When Parisienne tailor Maurice Courtelin learns that one of his aristocratic clients, the Viscount Gilbert de Varèze, is a deadbeat who never pays for the merchandise he acquires, he heads off to try and collect what is owed to him. He gets little in the way of cash from the Viscount who is desperate that his uncle, the Duke D'Artelines not learn of his debts. He suggests that Maurice spend a little time at the chateau until the money can be found. The Duke takes an immediate liking to Maurice - who's been introduced as a Baron - but that's not the case for the Princess Jeanette who, after an encounter with him him on the road earlier that day. Over time Jeannette falls in love with himWritten by
The reissue version, released after the Hays Code went into effect in 1934, omitted Myrna Loy's reprise of "Mimi", because while she sang it she was wearing a suggestive nightgown. Several other potentially suggestive moments were also cut and have never been restored. See more »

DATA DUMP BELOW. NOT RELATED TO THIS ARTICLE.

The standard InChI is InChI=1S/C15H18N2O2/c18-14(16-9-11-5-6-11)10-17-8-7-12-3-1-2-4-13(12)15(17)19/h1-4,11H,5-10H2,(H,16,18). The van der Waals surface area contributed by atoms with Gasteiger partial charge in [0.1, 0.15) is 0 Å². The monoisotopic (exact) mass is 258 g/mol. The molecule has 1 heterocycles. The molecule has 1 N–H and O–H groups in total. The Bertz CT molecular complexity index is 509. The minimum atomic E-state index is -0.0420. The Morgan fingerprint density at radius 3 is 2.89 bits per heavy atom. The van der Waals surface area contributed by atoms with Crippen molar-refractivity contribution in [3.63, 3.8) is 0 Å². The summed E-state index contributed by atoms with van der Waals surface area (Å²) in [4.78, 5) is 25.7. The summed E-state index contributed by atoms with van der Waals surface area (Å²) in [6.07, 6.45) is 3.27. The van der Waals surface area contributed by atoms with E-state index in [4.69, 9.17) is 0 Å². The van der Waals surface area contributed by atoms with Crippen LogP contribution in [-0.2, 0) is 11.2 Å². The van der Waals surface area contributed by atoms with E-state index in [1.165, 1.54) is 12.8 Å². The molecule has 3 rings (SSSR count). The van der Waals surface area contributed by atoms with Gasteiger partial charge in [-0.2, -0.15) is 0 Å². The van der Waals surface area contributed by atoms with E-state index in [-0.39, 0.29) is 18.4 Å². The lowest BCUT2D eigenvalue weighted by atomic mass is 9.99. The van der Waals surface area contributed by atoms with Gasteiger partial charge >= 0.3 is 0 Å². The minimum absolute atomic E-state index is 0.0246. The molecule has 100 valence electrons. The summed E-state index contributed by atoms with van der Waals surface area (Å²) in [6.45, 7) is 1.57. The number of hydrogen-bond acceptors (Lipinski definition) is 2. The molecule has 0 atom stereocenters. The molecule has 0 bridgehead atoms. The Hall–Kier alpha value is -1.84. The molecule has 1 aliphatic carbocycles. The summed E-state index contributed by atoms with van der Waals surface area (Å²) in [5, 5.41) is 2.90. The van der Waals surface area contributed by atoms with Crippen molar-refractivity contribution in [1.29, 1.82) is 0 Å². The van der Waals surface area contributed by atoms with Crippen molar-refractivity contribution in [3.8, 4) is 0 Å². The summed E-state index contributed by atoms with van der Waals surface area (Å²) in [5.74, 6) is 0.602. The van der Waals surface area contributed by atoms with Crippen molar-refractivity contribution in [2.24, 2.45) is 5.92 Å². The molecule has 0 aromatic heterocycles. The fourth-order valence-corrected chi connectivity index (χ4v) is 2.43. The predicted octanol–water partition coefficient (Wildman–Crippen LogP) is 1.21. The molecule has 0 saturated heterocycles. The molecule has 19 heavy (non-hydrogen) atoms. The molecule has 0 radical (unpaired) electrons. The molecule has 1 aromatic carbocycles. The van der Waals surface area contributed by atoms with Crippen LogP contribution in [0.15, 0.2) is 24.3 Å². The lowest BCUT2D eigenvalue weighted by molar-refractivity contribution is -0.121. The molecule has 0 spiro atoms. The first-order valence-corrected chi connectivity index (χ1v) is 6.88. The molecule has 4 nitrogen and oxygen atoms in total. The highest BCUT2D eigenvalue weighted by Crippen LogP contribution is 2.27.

This is an enchanting film, one of the best musicals of the decade. Maurice Chevalier and Jeanette MacDonald are incredibly appealing in a rich-girl-poor-boy musical romance. It's one of those rare films where the girl runs away from the palace to follow her true love and you *don't* think "wait a minute, you'll never survive out there", no, you want them to be together. The score is enchanting (the big hits being "Isn't it Romantic" and "Lover"), Chevalier is devastatingly attractive, and MacDonald is vulnerably appealing and completely without the annoying primness that marred her later films.
It's also a remarkably well made film for 1932, when most films were just getting used to sound and suffered from a horrible stiffness on the part of the actors and the camera. You'd think this movie was made ten years later, it's lively and sparkling, and directed with a smoothness and originality that's still amazing.
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